Pri­vati­sa­tion by stealth A sneaky bench­mark­ing process is putting pub­lic jails against pri­vate operators, putting ev­ery­one at risk

The Daily Telegraph (Sydney) - - Opinion - JOHN HEFFERNAN John Heffernan is a for­mer gover­nor of Grafton Jail

G overn­ments to­day are ob­sessed with sell­ing off as­sets and out­sourc­ing ser­vices. But what hap­pens when one fi­nally re­alises they are pos­si­bly push­ing the bound­aries of com­mu­nity ac­cep­tance by con­tin­u­ally di­vert­ing their re­spon­si­bil­i­ties onto the shoul­ders of pri­vate en­ter­prise?

Well, if you are the NSW gov­ern­ment you sim­ply recre­ate the old gov­ern­ment service us­ing the pri­vate model as your bench­mark. That’s ex­actly what is hap­pen­ing in the state’s prison sys­tem.

At present NSW Cor­rec­tives Ser­vices over­sees 36 cor­rec­tional cen­tres, of which two are pri­vately man­aged. In ad­di­tion, an­other large pri­vate fa­cil­ity is cur­rently un­der con­struc­tion on the far north coast. There is a strong ar­gu­ment that in­car­cer­a­tion should be the sole re­spon­si­bil­ity of gov­ern­ment and that cor­po­ra­tions should not profit from hu­man mis­ery.

But politi­cians are quick to claim that pri­vate en­ter­prise can do it more cheaply, brush­ing aside ques­tions about how the pri­vate sec­tor man­ages to keep the costs of run­ning a cor­rec­tional cen­tre down.

Cor­po­ra­tions are all about profit and the only way they can ef­fec­tively re­duce their costs in a prison is to have fewer staff on the ground and/or de­liver less in­mate ser­vices. And therein lies the prob­lem with the pri­vate en­ter­prise model.

Look­ing at staffing, while less man­power may be good for the bud­get it se­verely com­pro­mises the safety and the se­cu­rity of a prison and those who work and re­side within. You don’t have to look far for ex­am­ples of how re­duced staffing in pri­vate fa­cil­i­ties has re­sulted in ma­jor is­sues.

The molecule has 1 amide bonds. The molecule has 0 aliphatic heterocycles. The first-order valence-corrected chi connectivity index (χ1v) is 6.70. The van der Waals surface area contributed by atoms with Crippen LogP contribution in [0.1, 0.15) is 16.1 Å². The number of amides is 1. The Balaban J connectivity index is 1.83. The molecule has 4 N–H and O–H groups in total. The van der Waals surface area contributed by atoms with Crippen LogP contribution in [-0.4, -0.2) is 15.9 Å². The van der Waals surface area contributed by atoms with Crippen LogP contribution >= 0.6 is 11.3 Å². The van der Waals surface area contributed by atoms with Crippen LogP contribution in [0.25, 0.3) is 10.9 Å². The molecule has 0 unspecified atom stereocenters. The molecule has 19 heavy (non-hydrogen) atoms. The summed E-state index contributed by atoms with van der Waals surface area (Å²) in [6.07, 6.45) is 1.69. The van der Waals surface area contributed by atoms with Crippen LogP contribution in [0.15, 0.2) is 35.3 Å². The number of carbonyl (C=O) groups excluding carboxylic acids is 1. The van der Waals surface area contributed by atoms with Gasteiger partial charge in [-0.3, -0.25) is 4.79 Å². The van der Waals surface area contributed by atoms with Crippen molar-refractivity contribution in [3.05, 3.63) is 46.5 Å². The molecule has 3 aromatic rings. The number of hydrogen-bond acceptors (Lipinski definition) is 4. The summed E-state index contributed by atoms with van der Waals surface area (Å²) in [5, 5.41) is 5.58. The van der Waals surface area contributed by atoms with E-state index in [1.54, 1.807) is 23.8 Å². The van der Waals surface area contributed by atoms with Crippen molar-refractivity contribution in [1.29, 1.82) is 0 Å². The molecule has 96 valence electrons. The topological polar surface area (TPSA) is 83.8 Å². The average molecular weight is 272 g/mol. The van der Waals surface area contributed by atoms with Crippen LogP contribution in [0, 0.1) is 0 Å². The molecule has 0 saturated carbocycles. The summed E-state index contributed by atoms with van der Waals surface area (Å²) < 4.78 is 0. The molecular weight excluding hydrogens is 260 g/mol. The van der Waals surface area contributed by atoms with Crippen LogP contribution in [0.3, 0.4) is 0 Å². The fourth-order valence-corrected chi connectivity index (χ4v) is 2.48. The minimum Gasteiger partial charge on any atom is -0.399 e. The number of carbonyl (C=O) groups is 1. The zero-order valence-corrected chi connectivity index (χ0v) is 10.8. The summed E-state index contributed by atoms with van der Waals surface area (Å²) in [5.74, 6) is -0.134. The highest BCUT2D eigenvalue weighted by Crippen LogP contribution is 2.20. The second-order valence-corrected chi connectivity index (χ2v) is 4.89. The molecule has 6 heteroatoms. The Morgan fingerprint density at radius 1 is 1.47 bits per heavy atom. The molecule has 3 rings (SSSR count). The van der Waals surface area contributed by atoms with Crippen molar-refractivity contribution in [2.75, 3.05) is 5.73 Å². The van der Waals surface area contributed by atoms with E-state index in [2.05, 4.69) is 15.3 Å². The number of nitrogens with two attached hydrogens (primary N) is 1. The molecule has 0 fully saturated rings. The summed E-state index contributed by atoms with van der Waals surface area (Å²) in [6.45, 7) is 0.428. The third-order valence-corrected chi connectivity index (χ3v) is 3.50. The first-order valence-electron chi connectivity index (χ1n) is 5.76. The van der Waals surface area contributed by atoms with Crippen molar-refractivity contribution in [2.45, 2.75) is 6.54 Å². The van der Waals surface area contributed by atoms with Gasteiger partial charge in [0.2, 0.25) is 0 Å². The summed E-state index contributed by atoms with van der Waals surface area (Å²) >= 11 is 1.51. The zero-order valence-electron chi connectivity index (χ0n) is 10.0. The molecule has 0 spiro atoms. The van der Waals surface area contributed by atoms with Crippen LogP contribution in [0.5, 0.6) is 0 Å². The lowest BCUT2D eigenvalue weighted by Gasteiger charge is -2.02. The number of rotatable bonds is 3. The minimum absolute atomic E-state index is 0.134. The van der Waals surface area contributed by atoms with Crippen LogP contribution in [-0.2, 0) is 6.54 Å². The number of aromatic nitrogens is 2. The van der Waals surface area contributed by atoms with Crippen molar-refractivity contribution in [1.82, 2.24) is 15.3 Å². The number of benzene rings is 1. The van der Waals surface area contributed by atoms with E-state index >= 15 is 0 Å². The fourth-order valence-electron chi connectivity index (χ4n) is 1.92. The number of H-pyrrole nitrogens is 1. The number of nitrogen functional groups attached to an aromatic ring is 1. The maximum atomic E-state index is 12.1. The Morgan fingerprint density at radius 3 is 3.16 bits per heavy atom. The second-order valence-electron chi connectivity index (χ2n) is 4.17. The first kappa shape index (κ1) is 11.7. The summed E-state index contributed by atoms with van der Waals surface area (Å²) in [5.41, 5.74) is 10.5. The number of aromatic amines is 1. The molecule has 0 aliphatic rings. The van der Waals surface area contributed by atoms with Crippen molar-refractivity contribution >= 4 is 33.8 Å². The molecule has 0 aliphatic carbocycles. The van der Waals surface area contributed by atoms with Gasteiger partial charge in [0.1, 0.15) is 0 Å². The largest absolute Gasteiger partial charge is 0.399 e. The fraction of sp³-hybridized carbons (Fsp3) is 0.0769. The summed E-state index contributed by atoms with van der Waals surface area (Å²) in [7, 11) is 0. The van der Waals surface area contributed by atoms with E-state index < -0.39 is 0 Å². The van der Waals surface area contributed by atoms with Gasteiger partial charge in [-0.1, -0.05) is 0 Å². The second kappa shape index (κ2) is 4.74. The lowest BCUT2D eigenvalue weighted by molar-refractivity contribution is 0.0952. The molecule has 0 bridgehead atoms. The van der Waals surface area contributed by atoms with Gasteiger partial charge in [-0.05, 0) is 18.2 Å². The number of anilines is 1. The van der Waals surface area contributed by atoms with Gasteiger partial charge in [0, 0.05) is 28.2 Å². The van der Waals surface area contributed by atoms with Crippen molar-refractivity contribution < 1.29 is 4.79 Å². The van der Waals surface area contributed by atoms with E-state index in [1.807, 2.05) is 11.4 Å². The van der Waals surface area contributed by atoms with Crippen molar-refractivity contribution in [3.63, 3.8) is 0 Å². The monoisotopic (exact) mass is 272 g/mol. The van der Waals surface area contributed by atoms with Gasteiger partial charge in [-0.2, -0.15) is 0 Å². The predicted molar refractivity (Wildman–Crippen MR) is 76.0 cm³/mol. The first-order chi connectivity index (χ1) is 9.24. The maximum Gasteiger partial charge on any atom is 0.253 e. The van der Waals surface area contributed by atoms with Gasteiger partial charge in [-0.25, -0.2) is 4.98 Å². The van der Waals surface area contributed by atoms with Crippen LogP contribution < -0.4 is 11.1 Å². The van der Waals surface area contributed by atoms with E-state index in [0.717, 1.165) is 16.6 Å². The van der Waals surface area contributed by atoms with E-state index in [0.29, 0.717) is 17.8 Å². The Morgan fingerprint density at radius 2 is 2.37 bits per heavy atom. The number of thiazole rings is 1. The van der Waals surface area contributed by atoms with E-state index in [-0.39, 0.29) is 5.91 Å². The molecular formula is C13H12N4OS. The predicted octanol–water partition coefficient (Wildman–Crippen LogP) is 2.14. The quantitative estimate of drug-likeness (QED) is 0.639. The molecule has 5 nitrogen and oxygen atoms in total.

Just re­cently a New Zealand coroner found that staff short­ages and a lack of cell searches pro­vided an op­por­tu­nity for an in­mate to com­mit sui­cide at the then-pri­vately man­aged Mt Eden cor­rec­tional cen­tre.

Closer to home, fol­low­ing al­le­ga­tions of cor­rup­tion and drug traf­fick­ing, the state gov­ern­ment has just or­dered a full par­lia­men­tary in­quiry into Parklea Jail cur­rently op­er­ated by the GEO Group.

Driven by fi­nances the state gov­ern­ment has now de­cided to in­tro­duce one of the most con­tro­ver­sial as­pects of pri­vati­sa­tion into the pub­lic sys­tem. In­cred­i­bly, the state gov­ern­ment is about to man all our cen­tres us­ing the pri­vate model as the bench­mark. In essence, this means that they are cre­at­ing pseudo-pri­vate jails.

NSW Cor­rec­tive Ser­vices are cur­rently re­assess­ing the work prac­tices and staffing struc­ture of ev­ery cor­rec­tional cen­tre and set­ting per­for­mance tar­gets. Bench­marks are be­ing de­vel­oped through a process of com­par­i­son with other pub­lic and pri­vate service providers.

Real­is­ti­cally, it means that the only way to achieve that ob­jec­tive is to adopt sim­i­lar staffing lev­els. Staff have been ad­vised that if their cen­tre’s man­age­ment is un­able to achieve the re­quired service “im­prove­ments” in a re­al­is­tic pe­riod, the prison may be mar­ket tested. In other words, if you don’t co-op­er­ate your cen­tre may be pri­va­tised. Even though pub­lic and pri­vate prisons share the same core busi­ness, the in­car­cer­a­tion of of­fend­ers, in some re­spects they have com­pet­ing pri­or­i­ties. One of the main ob­jec­tives of the gov­ern­ment prison sys­tem is to re­ha­bil­i­tate of­fend­ers. The fewer in­mates that re­turn to prison the less of a fi­nan­cial bur­den on the tax­pay­ers.